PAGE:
Most of the Democratic candidates for president were in California over the weekend, courting activists ahead of California's early primary and taking dead aim at President Bush.
They were in San Diego at the California Democratic Party's annual convention. The state moved its primary from June to Feb. 5, 2008, placing it just after traditional events in Iowa and New Hampshire.
The switch means California's primary could be pivotal in determining a nominee. New York and New Jersey have since followed suit in hopes of also increasing their clout in the process.
Delegates in San Diego feasted on a bruised and battered President Bush, who was savaged by every candidate who spoke — the sharper the barb, the louder the cheers.
Sen. Hillary Clinton of New York fantasized about just rewinding the 21st century.
"Just eliminate the Bush-Cheney administration with all of their misstatements, misjudgments and mistakes," she said.
Sen. Barack Obama of Illinois offered this take on the Bush tenure: "This president may occupy the White House but for the last six years the position of 'Leader of the Free World' has remained open," he said. "It is time to fill that role once more."
There was more riding on this weekend's speeches than on a typical stump speech.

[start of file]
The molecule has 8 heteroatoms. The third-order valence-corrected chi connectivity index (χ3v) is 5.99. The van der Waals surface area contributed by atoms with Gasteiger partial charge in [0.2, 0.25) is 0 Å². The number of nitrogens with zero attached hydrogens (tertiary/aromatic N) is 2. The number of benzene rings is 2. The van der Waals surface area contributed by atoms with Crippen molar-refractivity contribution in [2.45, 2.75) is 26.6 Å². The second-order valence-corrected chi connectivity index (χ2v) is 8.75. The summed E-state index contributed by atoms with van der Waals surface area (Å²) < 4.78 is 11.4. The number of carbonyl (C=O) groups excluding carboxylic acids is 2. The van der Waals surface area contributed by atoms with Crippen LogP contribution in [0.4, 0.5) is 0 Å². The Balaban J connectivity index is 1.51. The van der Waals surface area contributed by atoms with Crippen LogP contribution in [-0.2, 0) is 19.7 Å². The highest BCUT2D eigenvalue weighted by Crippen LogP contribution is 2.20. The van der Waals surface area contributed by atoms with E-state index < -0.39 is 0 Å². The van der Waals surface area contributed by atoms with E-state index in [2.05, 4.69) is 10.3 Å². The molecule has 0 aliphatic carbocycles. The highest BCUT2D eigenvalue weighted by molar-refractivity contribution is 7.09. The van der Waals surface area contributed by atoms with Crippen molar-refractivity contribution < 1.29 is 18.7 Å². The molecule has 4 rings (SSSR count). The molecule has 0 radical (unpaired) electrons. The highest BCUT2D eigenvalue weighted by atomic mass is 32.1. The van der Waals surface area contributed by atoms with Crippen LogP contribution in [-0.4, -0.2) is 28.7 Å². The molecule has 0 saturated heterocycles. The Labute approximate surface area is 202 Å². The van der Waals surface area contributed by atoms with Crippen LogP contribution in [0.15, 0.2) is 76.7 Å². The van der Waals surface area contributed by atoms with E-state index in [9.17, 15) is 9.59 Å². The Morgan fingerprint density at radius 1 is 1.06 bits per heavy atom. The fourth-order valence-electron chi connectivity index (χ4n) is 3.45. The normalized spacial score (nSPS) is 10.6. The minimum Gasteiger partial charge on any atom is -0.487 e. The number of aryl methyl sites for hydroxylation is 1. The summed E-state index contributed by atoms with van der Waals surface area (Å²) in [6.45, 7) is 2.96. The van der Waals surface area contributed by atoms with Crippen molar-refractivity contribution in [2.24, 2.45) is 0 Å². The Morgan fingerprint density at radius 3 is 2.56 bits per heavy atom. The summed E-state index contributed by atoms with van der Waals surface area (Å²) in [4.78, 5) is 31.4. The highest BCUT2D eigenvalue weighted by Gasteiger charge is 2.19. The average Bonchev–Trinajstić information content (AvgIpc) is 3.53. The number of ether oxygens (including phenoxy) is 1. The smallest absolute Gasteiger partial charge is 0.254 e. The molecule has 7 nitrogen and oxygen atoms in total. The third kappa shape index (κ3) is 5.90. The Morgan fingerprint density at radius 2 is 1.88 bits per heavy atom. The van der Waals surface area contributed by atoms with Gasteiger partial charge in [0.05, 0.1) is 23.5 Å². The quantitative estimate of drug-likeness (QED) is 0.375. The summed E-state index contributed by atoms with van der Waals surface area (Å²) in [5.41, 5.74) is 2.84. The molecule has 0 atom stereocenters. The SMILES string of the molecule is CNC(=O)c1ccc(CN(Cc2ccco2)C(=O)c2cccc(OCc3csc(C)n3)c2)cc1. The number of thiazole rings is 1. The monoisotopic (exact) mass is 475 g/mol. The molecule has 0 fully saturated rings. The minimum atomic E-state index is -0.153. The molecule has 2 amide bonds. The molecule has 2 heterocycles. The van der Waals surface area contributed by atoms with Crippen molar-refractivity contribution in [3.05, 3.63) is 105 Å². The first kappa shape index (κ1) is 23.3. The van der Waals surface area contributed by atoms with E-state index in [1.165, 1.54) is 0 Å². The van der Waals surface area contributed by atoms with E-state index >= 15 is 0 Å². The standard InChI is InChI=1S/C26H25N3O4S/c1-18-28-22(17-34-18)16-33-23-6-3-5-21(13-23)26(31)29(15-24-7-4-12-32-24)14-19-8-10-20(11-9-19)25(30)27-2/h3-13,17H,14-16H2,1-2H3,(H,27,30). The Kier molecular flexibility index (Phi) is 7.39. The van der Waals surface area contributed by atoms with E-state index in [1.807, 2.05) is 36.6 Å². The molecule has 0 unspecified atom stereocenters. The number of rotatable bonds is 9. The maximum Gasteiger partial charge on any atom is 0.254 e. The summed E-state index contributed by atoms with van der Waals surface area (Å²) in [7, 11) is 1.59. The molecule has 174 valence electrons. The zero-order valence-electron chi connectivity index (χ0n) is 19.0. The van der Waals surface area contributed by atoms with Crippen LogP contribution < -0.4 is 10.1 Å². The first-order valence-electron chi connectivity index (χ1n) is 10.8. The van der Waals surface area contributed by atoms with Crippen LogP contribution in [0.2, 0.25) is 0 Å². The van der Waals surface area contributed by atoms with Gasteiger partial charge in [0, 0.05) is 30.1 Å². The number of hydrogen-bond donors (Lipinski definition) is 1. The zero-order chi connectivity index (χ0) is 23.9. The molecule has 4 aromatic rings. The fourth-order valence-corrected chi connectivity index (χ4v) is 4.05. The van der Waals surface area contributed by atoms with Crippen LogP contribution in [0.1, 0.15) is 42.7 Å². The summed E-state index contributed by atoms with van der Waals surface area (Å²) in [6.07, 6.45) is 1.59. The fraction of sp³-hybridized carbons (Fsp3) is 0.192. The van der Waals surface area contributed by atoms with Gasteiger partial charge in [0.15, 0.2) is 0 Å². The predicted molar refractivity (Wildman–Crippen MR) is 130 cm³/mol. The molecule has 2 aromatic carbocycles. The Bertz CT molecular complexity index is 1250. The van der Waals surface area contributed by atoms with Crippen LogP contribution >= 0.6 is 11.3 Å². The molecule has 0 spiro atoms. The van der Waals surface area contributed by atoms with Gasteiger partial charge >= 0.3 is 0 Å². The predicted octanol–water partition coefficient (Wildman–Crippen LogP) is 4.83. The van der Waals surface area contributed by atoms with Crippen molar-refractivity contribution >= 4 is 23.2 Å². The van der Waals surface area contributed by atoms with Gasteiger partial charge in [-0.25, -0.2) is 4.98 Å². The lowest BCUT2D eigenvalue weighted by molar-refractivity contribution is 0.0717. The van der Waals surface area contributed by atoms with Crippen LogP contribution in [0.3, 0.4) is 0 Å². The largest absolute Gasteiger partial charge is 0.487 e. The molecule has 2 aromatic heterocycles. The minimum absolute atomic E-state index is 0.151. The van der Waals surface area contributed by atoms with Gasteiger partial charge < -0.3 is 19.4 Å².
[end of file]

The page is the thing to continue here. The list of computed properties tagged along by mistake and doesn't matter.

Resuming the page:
These candidates don't just want the votes of the Democratic Party activists who were in the San Diego convention center. They were looking for volunteers to work phone banks and walk precincts.
Four years ago John Edwards, the former senator from North Carolina, was booed at this convention when he defended his vote for the war in Iraq. This time, he was repentant and all was forgiven.
"I was wrong to vote for this war. I should never have voted for this war, and I want you to know I'm speaking out with every fiber of my being to get us out of Iraq," Edwards said.
The only differences these candidates had on the war were about bringing the troops home. Some want them home soon while others want them home really soon.
Rep. Dennis Kucinich of Ohio even proposed creating a federal Department of Peace. There were other issues they all discussed: poverty, education, global warming.
Sen. Chris Dodd of Connecticut touted his long years of experience.
So did New Mexico Gov. Bill Richardson. The former Energy secretary, U.N. ambassador and congressman asked the delegates not to look at his standing in the polls, but to look at his resume.
"Vote on the basis of who's the most qualified, who has the most vision — not who's the biggest rock star, not on who has the most money, not on legacies — but on who has the plan for America," he said.
Those veiled references to Clinton and Obama were as close as any of these candidates got to criticizing one another.
Richardson was right on the money in calling Obama a rock star though.
After the senator's speech, delegates stood in line and waited to be let into a room where they could sign up as Obama volunteers.
Barbie Deutsch was one of them. She says Obama reminded her of John F. Kennedy. "He just brings us hope and idealism," she said.
But most of the delegates are still undecided, pondering choices that one attendee described as "fabulous."